Norfolk Man Convicted of Visa Fraud, Other Immigration Crimes, and Tampering with a Witness
NEW BERN, N.C. – A federal jury convicted a Norfolk, Virginia man Friday on charges of visa fraud related to a sham marriage and other immigration crimes along with trying to obstruct the testimony of a witness in an official proceeding.
According to court records and evidence presented at trial, Joshua Kwame Asane, 46, a citizen of Ghana, was indicted on July 22, 2020, for conspiracy to commit marriage fraud, marriage fraud, visa fraud, false statements in immigration proceedings, and tampering with a witness.
Evidence presented at the trial revealed that the marriage between Asane and a U.S. soldier stationed at Fort Bragg, North Carolina, was arranged by Asane’s brother (Ebenezer Asane, who was previously indicted for conspiracy to commit marriage fraud, has plead guilty and is awaiting sentencing). Asane and the soldier were married in Cumberland County, North Carolina.
Thereafter, Asane and the soldier submitted fraudulent applications to United States Citizenship and Immigration Services (USCIS) requesting Asane’s adjustment of status as a lawful permanent resident in the United States. Asane and the soldier were interviewed at the USCIS office in Norfolk, Virginia. Both attested under oath they were married in good faith. As a result of the interview, USCIS found indicators of fraud, and referred the case to USCIS, Fraud Detection and National Security, and Homeland Security Investigations (HSI) for investigation.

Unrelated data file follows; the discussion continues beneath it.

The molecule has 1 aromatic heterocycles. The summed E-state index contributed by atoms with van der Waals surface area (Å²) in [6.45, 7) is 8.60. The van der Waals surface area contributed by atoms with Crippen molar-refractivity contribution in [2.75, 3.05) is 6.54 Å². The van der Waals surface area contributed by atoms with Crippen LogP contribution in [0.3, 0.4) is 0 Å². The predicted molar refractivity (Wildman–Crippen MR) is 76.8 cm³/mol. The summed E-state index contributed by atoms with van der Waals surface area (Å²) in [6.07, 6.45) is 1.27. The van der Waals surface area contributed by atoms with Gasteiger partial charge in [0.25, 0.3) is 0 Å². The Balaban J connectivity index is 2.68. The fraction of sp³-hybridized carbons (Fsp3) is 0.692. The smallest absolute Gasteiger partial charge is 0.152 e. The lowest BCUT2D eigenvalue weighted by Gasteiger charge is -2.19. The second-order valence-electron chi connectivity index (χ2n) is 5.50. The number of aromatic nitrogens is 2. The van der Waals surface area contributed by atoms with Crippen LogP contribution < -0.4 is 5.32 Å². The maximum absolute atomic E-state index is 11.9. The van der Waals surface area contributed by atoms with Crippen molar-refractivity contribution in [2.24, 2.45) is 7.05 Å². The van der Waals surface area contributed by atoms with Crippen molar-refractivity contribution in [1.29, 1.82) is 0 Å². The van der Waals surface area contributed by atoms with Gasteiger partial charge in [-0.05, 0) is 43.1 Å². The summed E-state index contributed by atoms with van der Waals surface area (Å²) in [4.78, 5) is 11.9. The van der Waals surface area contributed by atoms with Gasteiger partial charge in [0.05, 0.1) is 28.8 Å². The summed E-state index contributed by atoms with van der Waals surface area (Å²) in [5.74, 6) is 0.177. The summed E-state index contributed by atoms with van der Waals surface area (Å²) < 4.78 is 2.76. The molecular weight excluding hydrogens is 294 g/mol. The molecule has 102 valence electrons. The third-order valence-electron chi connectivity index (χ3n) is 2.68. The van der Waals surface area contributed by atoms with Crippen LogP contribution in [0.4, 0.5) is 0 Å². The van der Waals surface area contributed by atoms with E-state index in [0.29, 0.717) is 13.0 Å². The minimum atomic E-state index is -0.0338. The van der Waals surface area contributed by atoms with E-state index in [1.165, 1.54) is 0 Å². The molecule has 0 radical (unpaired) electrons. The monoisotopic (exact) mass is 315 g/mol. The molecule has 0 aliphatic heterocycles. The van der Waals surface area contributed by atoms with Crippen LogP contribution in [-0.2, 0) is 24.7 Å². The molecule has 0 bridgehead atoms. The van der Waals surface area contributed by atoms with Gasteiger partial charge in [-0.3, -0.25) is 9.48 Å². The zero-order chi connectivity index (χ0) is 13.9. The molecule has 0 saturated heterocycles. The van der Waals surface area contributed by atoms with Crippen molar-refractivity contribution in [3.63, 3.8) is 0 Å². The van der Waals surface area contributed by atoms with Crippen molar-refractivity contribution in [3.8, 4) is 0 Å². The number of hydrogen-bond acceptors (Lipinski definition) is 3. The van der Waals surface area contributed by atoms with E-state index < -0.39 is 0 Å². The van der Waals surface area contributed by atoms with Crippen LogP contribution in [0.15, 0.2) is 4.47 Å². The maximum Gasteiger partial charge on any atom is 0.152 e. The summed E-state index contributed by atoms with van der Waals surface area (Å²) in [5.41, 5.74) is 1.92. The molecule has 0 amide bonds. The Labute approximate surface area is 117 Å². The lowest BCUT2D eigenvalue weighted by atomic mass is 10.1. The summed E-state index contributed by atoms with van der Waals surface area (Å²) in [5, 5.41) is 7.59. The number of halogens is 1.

In a split decision the jury found Asane guilty of visa fraud, false statements in immigration proceedings, and tampering with a witness, and not guilty of conspiracy and marriage fraud.
Asane faces maximum penalties of twenty-five years of imprisonment and a fine of $250,000 for his convictions of visa fraud, false statements in immigration proceedings, and witness tampering when scheduled for sentencing for the term of court commencing on September 7, 2021.
G. Norman Acker, III, Acting U.S. Attorney for the Eastern District of North Carolina made the announcement after U.S. District Judge Louise W. Flanagan accepted the verdict. The case was investigated by the Document and Benefit Fraud Task Force (DBFTF) in the Eastern District of North Carolina led by Homeland Security Investigations and assisted by US Army Criminal Investigation Division, and USCIS’s Fraud Detection and National Security, Assistant U.S. Attorney Gabriel J. Diaz is prosecuting the case.
Related court documents and information can be found on the website of the U.S. District Court for the Eastern District of North Carolina or on PACER by searching for Case No.5:20-CR-00349-FL-1 & 5:19-CR-423-1FL.